“President Niinistö reviewed Finland’s next steps towards NATO membership. President Niinistö told (Biden) that Finland deeply appreciates all necessary support from the United States,” the office said in a brief statement.

White House press secretary Jen Psaki said Friday that Washington is “working to clarify Turkey’s position” and believes there is “broad support” among NATO members for Finland and Sweden to join NATO. The alliance.

Secretary of State Antony Blinken is scheduled to meet with his NATO counterparts, including Turkey’s foreign minister, this weekend in Germany.

Top US diplomat for Europe Karen Donfried told reporters ahead of Blinken’s trip that the United States continues to support possible Finnish and Swedish bids for NATO membership. She said that the United States remains convinced that the alliance is more united than ever due to the Russian invasion of Ukraine.

Finland’s president and prime minister said on Thursday they were in favor of quickly seeking NATO membership, paving the way for the country to announce a decision in the coming days. Sweden’s ruling Social Democratic Party, led by Andersson, is expected to reveal its decision on Sunday.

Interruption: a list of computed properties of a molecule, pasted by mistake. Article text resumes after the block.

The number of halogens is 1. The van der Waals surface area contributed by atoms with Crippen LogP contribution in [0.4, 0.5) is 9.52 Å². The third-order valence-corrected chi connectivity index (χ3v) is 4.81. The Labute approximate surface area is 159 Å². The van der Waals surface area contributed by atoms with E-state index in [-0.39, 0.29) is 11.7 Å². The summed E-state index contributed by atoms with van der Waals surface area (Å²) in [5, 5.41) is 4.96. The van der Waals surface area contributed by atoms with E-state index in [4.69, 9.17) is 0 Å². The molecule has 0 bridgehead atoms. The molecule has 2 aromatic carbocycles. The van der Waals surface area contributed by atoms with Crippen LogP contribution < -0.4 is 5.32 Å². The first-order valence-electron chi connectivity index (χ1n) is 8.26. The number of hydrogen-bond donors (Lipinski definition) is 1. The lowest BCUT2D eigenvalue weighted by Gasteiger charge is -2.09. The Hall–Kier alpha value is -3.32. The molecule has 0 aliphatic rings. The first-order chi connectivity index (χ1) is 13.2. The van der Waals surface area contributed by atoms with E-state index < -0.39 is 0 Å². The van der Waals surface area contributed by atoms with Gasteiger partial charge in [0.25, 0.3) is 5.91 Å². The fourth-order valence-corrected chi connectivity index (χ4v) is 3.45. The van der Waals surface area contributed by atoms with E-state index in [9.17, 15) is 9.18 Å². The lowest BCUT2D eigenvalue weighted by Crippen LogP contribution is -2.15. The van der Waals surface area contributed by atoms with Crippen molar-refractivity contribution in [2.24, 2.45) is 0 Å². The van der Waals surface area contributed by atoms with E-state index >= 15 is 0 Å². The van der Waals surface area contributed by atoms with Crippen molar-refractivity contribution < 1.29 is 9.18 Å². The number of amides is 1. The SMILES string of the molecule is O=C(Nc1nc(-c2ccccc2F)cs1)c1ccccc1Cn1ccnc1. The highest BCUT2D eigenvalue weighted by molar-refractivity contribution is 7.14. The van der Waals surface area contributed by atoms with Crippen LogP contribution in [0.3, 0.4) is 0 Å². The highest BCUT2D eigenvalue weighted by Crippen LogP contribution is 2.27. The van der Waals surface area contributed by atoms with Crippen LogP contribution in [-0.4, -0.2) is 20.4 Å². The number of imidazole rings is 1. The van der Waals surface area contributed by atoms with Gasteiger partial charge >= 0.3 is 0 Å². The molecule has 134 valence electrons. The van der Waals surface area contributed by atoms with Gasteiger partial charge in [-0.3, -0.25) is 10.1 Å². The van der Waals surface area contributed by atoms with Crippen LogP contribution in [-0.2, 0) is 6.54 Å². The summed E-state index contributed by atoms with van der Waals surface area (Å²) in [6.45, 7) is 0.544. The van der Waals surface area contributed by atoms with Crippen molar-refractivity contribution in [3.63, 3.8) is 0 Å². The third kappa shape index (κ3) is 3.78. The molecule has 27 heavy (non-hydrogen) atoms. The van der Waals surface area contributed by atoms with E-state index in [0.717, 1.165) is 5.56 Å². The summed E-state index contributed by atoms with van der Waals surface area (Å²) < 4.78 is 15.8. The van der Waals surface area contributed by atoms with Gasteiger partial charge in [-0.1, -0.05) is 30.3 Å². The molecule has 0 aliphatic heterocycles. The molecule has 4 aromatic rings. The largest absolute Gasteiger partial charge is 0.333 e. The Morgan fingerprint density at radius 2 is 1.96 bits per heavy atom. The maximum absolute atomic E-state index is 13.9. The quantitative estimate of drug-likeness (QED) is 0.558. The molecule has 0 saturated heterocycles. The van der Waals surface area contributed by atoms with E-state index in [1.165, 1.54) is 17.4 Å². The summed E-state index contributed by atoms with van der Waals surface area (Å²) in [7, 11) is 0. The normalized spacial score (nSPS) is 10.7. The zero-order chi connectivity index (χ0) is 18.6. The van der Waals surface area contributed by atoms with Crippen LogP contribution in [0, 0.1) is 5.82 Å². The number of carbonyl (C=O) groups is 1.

Asked about Erdogan’s comments during a news conference in Helsinki, Finnish Foreign Minister Pekka Haavisto said: “We need some patience in this kind of process. It’s not happening in a day. This is all I can say for now. Let us analyze the problems step by step.”

The Finnish minister said he is likely to hold talks with his Turkish counterpart, Mevlut Cavusoglu, at the NATO meeting in Berlin over the weekend. Cavusoglu spoke with NATO Secretary General Jens Stoltenberg on Friday, but Turkey’s foreign ministry did not provide details.

Stoltenberg has said that Finland and Sweden, should they formally apply to join the world’s largest security organization, would be welcomed with open arms.

The accession procedure could be completed in “a couple of weeks”, several NATO officials have said, although it could take around six months for member countries to ratify the accession protocol.

Meanwhile, a Swedish government report on the change in the security environment facing the Nordic country after Russia’s invasion of Ukraine says that Moscow would react negatively to Sweden’s NATO entry and launch various countermeasures.

The analysis of the Swedish government’s security policy, which will be used as the basis for Andersson’s Cabinet to decide whether to seek membership in the Western military alliance, was presented to Swedish lawmakers on Friday.

The report did not include a recommendation on whether or not Sweden should try to join NATO. But he noted that NATO membership carries a number of advantages for Sweden, most notably the collective security provided by the 30-member military alliance.

At the same time, it lists numerous tactics that Russia is likely to adopt in retaliation, including cyberattacks, violations of Swedish airspace, and threats to use nuclear weapons.

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Fraser reported from Ankara, Turkey. Matt Lee and Chris Megerian in Washington contributed.

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Follow AP’s coverage of the Ukraine war at https://apnews.com/hub/russia-ukraine